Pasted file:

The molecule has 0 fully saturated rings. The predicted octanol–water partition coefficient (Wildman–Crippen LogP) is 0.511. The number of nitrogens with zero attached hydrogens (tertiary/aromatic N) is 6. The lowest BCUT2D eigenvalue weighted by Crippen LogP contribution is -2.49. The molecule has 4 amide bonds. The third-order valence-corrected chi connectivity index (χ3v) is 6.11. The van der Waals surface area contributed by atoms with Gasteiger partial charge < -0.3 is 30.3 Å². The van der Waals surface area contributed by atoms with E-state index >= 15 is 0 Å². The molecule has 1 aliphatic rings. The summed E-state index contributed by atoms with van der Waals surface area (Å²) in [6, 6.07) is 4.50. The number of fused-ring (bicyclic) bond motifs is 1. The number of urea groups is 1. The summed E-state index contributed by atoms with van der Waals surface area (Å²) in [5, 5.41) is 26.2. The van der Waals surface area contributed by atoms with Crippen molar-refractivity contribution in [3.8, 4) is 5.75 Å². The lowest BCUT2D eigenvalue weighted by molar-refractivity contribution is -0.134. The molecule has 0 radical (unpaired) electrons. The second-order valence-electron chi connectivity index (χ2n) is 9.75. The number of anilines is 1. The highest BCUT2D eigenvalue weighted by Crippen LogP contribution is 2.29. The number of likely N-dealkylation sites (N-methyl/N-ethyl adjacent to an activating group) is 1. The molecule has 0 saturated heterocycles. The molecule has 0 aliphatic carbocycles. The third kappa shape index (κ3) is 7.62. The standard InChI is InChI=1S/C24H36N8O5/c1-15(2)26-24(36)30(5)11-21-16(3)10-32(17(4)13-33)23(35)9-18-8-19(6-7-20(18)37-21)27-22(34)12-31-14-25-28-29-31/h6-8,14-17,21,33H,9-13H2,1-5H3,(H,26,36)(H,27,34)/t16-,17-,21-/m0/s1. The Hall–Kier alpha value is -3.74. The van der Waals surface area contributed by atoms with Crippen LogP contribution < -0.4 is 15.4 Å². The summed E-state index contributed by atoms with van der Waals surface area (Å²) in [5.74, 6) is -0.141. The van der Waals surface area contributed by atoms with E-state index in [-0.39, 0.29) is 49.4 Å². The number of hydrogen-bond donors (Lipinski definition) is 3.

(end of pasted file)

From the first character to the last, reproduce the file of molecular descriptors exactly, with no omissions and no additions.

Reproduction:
The molecule has 0 fully saturated rings. The predicted octanol–water partition coefficient (Wildman–Crippen LogP) is 0.511. The number of nitrogens with zero attached hydrogens (tertiary/aromatic N) is 6. The lowest BCUT2D eigenvalue weighted by Crippen LogP contribution is -2.49. The molecule has 4 amide bonds. The third-order valence-corrected chi connectivity index (χ3v) is 6.11. The van der Waals surface area contributed by atoms with Gasteiger partial charge < -0.3 is 30.3 Å². The van der Waals surface area contributed by atoms with E-state index >= 15 is 0 Å². The molecule has 1 aliphatic rings. The summed E-state index contributed by atoms with van der Waals surface area (Å²) in [6, 6.07) is 4.50. The number of fused-ring (bicyclic) bond motifs is 1. The number of urea groups is 1. The summed E-state index contributed by atoms with van der Waals surface area (Å²) in [5, 5.41) is 26.2. The van der Waals surface area contributed by atoms with Crippen molar-refractivity contribution in [3.8, 4) is 5.75 Å². The lowest BCUT2D eigenvalue weighted by molar-refractivity contribution is -0.134. The molecule has 0 radical (unpaired) electrons. The second-order valence-electron chi connectivity index (χ2n) is 9.75. The number of anilines is 1. The highest BCUT2D eigenvalue weighted by Crippen LogP contribution is 2.29. The number of likely N-dealkylation sites (N-methyl/N-ethyl adjacent to an activating group) is 1. The molecule has 0 saturated heterocycles. The molecule has 0 aliphatic carbocycles. The third kappa shape index (κ3) is 7.62. The standard InChI is InChI=1S/C24H36N8O5/c1-15(2)26-24(36)30(5)11-21-16(3)10-32(17(4)13-33)23(35)9-18-8-19(6-7-20(18)37-21)27-22(34)12-31-14-25-28-29-31/h6-8,14-17,21,33H,9-13H2,1-5H3,(H,26,36)(H,27,34)/t16-,17-,21-/m0/s1. The Hall–Kier alpha value is -3.74. The van der Waals surface area contributed by atoms with Crippen LogP contribution < -0.4 is 15.4 Å². The summed E-state index contributed by atoms with van der Waals surface area (Å²) in [5.74, 6) is -0.141. The van der Waals surface area contributed by atoms with E-state index in [-0.39, 0.29) is 49.4 Å². The number of hydrogen-bond donors (Lipinski definition) is 3.